Picture of Planet Scott, planetscott.com
The Wild Wild World of
Travel and nature photos

Sibiloi National Park, Kenya (Center on Interactive Map)

Map of Sibiloi National Park, Kenya

Map of Sibiloi National Park, Kenya

Sibiloi Guards Sibiloi - Walking to the Eclipse Monument Sibiloi - Sandstorm Sibiloi - Traditional Dancers Sibiloi Solar Eclipse - Moments Before 2nd Contact Sibiloi - Partial Eclipse at Sunset
Common Ringed Plover (Charadrius hiaticula) - Non-breeding Red-fronted Warbler (Urorhipis rufifrons) Namaqua Dove (Oena capensis) Mourning Collared-Dove (Streptopelia decipiens) Grants Gazelle (Gazella granti) Little Stint (Calidris minuta)
Kittlitzs Plover (Charadrius pecuarius) White-faced Whistling-Duck (Dendrocygna viduata) Collared Pratincole (Glareola pratincola) African Savanna Hare (Lepus victoriae) Blue-naped Mousebird (Urocolius macrourus) Variable Sunbird (Cinnyris venustus) - Male
Chestnut-headed Sparrow-Lark (Eremopterix signata) Egyptian Goose (Alopochen aegyptiaca) Spotted Flycatcher (Muscicapa striata) Common Ringed Plover (Charadrius hiaticula) - Juvenile

Desert park in remote Kenya.


Kenya Solar Eclipse

11/3/2013: Our arrival to Sibiloi National Park was a bit disconcerting. My first impression was a wasteland covered in dust and thorn bushes. Everywhere was battered by a very strong sun. I was nervous about spending two nights in that place. After some time and money spent, we were deposited by a "taxi" into some scrubland to set up camp.

All of our gear had been soaked on the boat ride over, so I ventured over to a nearby campsite where I borrowed some matches from a group of three from Nanyuki. This campsite turned out to be a good choice as we were invited over to share their fire. We met some interesting guys from the Kenyan Wildlife Service as well. The weather became much more comfortable after the sun went down, and the desert is a place that grows on you.

On eclipse day, we spent most of the day trying to avoid the sun. In the afternoon, we walked over to a monument that had been set up as a prime spot for viewing the eclipse. Just after first contact, however, the wind picked up. The sun was totally obscured by a combination of thunderstorms and sandstorms. Traditional dancers who had been trucked in brought additional surreal qualities to the event.

As we fretted about our chances for seeing the eclipse, we encountered the Nanyuki group. After some discussion, it was decided that the clouds were too thick to stay still. Yes, we were going to ignore the advice of Dr. Eclipse once again (His advice was to never move, and he was clouded out in China). We all piled into the car and started driving around the desert in search of a break in the clouds. This is the point where things got chaotic enough for me to ditch the camera...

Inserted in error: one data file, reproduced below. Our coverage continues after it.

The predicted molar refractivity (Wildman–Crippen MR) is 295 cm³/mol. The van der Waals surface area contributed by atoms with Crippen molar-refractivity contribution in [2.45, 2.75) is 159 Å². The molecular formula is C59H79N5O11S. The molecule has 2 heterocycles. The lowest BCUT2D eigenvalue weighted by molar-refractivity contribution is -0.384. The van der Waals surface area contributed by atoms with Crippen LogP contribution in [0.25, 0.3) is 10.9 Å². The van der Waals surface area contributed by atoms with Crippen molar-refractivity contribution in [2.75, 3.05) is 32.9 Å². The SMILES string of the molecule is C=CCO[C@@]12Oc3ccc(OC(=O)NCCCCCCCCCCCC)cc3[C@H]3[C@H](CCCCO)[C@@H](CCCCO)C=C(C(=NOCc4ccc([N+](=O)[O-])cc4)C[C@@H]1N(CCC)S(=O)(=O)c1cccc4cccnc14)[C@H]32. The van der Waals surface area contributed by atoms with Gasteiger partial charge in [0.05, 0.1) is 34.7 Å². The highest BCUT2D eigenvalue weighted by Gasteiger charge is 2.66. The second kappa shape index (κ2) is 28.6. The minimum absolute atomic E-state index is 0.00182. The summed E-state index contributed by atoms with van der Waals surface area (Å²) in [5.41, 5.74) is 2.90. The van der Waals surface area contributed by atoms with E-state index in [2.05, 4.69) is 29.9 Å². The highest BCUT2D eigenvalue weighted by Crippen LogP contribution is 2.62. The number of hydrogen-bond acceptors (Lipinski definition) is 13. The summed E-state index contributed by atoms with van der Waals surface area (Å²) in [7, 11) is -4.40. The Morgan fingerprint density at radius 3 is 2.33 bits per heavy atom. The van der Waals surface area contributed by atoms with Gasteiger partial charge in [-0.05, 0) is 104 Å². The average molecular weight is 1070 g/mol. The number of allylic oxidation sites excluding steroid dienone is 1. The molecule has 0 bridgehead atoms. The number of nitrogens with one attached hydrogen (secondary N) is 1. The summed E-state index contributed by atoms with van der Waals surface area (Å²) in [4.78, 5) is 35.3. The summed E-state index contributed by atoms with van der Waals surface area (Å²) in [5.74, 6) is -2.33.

With about five minutes to spare, we reached a spot that looked promising. We all got out of the car to get a better look, and sure enough, we had planned it just right. We got a very clear viewing of about 10 seconds of totality! We talked to some people who had not moved, and they saw the eclipse as well, partially obscured by the cloud cover.

Previous Visit (Central Island National Park: 11/2/2013)
Next Visit (Kainuk: 11/5/2013)

Species Recorded (44)

Birds ( 41 )

Herons ( Ardeidae )
Little Egret - Egretta garzetta

Flamingos ( Phoenicopteridae )
Lesser Flamingo - Phoeniconaias minor

Swans, Geese, and Ducks ( Anatidae )
Egyptian Goose - Alopochen aegyptiaca
White-faced Whistling-Duck - Dendrocygna viduata
Knob-billed Duck - Sarkidiornis melanotos

Kites, Hawks, Eagles, and Allies ( Acciptridae )
Black Kite - Milvus migrans
Osprey - Pandion haliaetus

Grouse, Turkeys, and Allies ( Phasianidae )
Yellow-necked Francolin - Pternistis leucoscepus

Plovers ( Charadriidae )
Common Ringed Plover - Charadrius hiaticula
Kittlitz's Plover - Charadrius pecuarius
Crowned Lapwing - Vanellus coronatus
Spur-winged Lapwing - Vanellus spinosus

Coursers ( Glareolidae )
Collared Pratincole - Glareola pratincola

Stilts and Avocets ( Recurvirostridae )
Black-winged Stilt - Himantopus himantopus

Sandpipers and Allies ( Scolopacidae )
Curlew Sandpiper - Calidris ferruginea
Little Stint - Calidris minuta
Wood Sandpiper - Tringa glareola
Common Greenshank - Tringa nebularia

Gulls, Terns, and Skimmers ( Laridae )
Whiskered Tern - Chlidonias hybrida

Sandgrouse ( Pteroclidae )
Chestnut-bellied Sandgrouse - Pterocles exustus
Lichtenstein's Sandgrouse - Pterocles lichtensteinii

Pigeons and Doves ( Columbidae )
Speckled Pigeon - Columba guinea
Namaqua Dove - Oena capensis
Mourning Collared-Dove - Streptopelia decipiens

Nighthawks and Nightjars ( Caprimulgidae )
Slender-tailed Nightjar - Caprimulgus clarus

Mousebirds ( Coliidae )
Blue-naped Mousebird - Urocolius macrourus

Sunbirds ( Nectariniidae )
Variable Sunbird - Cinnyris venustus

Larks ( Alaudidae )
Chestnut-headed Sparrow-Lark - Eremopterix signatus
Crested Lark - Galerida cristata

Swallows ( Hirundinidae )
Barn Swallow - Hirundo rustica

Prinias and Apalis ( Cisticolidae )
Red-fronted Warbler - Prinia rufifrons

Jays and Crows ( Corvidae )
Pied Crow - Corvus albus

Thrushes and Allies ( Turdidae )
Spotted Flycatcher - Muscicapa striata
Isabelline Wheatear - Oenanthe isabellina

Wagtails and Pipits ( Motacillidae )
Western Yellow Wagtail - Motacilla flava

Shrikes ( Laniidae )
Somali Fiscal - Lanius somalicus

Starlings and Mynas ( Sturnidae )
Wattled Starling - Creatophora cinerea

Old World Sparrows ( Passeridae )
White-headed Buffalo-Weaver - Dinemellia dinemelli
House Sparrow - Passer domesticus
Donaldson-Smith's Sparrow-Weaver - Plocepasser donaldsoni
Lesser Masked-Weaver - Ploceus intermedius




Sitemap Hackers Challenge Contact
Website Powered By PlanetScott.com